The Hmong Sacrifice

I said that I would be posting more about our Hmong brothers lost in combat during the “Secret War in Laos”. I feel compelled to do so to say ‘thank you’ to this group of now American citizens who were initially ignored and misunderstood and too often belittled. I love the Hmong men and women who now feed and bless my son as he works as a missionary among them.


Hmong Pilots Being Thanked 37 Years After Their Service

My Note of Thanks:

Thank you for joining the fight to stop the advance of communism in Laos. Your people have long fought governments threatening your freedom and families. We Mormons believe that the Spirit of God is the Spirit of Freedom (Alma 61:15). We also believe government, “should restrain crime, but never control conscience [or] suppress the freedom of the soul.”

My heart breaks when I consider the many 10’s of thousands of your people that were lost. I sorrow to think that your people suffered so much. When you came to America, you were forced into a lifestyle that left many sad and empty. I am glad you are here and that your new generations are now adding so much to our culture with your strong family values and hard work.

I was especially touched by the following video of Hmong pilots who were honored after 37 years of being hidden from public view because of the politics. This video says what I can’t. I’m sorry you had to wait so long. I didn’t serve my country in the military. I owe you a debt of gratitude. Thank you!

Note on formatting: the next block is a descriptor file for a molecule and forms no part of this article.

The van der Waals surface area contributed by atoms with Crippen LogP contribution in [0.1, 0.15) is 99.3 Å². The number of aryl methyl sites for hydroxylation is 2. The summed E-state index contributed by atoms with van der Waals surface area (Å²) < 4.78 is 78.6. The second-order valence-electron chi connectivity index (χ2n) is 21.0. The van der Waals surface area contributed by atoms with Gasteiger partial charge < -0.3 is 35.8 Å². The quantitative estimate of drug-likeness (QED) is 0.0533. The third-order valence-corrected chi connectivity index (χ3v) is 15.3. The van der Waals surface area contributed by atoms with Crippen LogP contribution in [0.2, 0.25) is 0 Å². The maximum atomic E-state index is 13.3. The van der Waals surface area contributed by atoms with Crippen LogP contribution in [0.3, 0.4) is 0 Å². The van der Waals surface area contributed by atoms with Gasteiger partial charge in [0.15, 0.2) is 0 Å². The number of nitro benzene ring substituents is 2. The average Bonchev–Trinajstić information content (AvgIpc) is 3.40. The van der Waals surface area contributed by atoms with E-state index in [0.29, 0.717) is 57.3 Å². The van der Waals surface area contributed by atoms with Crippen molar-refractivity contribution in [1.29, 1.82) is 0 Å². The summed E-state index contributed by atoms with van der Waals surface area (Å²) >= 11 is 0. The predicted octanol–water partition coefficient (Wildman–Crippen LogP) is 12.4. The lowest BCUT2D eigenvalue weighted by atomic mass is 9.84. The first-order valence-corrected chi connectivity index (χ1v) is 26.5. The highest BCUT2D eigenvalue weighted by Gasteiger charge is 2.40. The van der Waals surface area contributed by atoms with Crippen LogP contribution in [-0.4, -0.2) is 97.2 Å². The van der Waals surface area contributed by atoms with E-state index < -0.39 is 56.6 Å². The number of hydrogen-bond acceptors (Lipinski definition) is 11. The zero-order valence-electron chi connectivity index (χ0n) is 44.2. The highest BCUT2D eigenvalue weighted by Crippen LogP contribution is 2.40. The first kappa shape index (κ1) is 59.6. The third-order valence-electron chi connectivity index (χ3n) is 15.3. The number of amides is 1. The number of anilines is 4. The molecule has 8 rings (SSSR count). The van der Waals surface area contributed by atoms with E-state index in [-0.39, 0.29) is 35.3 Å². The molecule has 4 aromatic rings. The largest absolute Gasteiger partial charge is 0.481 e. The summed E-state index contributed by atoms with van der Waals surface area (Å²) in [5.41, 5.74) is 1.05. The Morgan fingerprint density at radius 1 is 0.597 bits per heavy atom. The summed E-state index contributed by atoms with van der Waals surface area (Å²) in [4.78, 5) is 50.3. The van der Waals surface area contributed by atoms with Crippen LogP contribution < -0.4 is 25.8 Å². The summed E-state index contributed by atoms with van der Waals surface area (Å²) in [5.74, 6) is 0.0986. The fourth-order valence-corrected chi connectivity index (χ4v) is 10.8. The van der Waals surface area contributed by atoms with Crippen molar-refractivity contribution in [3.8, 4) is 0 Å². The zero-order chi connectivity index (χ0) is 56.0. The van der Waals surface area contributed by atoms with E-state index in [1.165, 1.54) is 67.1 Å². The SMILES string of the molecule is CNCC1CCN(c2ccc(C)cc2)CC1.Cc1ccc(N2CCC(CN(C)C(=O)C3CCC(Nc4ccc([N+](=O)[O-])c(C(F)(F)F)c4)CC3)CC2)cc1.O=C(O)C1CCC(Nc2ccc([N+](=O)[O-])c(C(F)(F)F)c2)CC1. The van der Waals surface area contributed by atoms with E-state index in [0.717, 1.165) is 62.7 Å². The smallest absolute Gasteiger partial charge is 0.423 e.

Here is a video on the secret war in Laos (1 of 4):


2 thoughts on “The Hmong Sacrifice”

  1. I once knew a young man who was quite shy and slightly gangly. We met one day on the playground of an elementary school where other boys were playing the game of chicken. It is a game where one lifts an other boy on his shoulders and at “go” everyone tries to pull the others down. I turned to this gangly young man and ask “would you like to climb on my shoulders”. We could become a team and he did! I had the opportunity to lift who would become my best friend as a young man on my shoulders and mostly lose but sometimes win at chicken. Today, as I read inspired words of that same young man in this most wonderful blog, I realize that now, he is lifting me. He is lifting more than me, he is lifting those who have not yet decided to lift themselves. He is extending a hand a fellowship in love as the Savior would, in the same way, with the same spirit, to lift those who need so badly the love of a friend, to feel needed, and to feel loved. In chicken, our goal was to drag the others down. Today I applaud my good and worthy friend, for you are lifting others up to higher places. I love you my friend, David Hull

    1. I was quite scrawny and not just a little clumsy. This is a kind comment from a man who risks his own life to save others as a firefighter. Years have separated us, but the kindred spirit of a best friend is never forgotten. Bless you David – I’m so glad for the not-just-chance meeting at the band competition Saturday!

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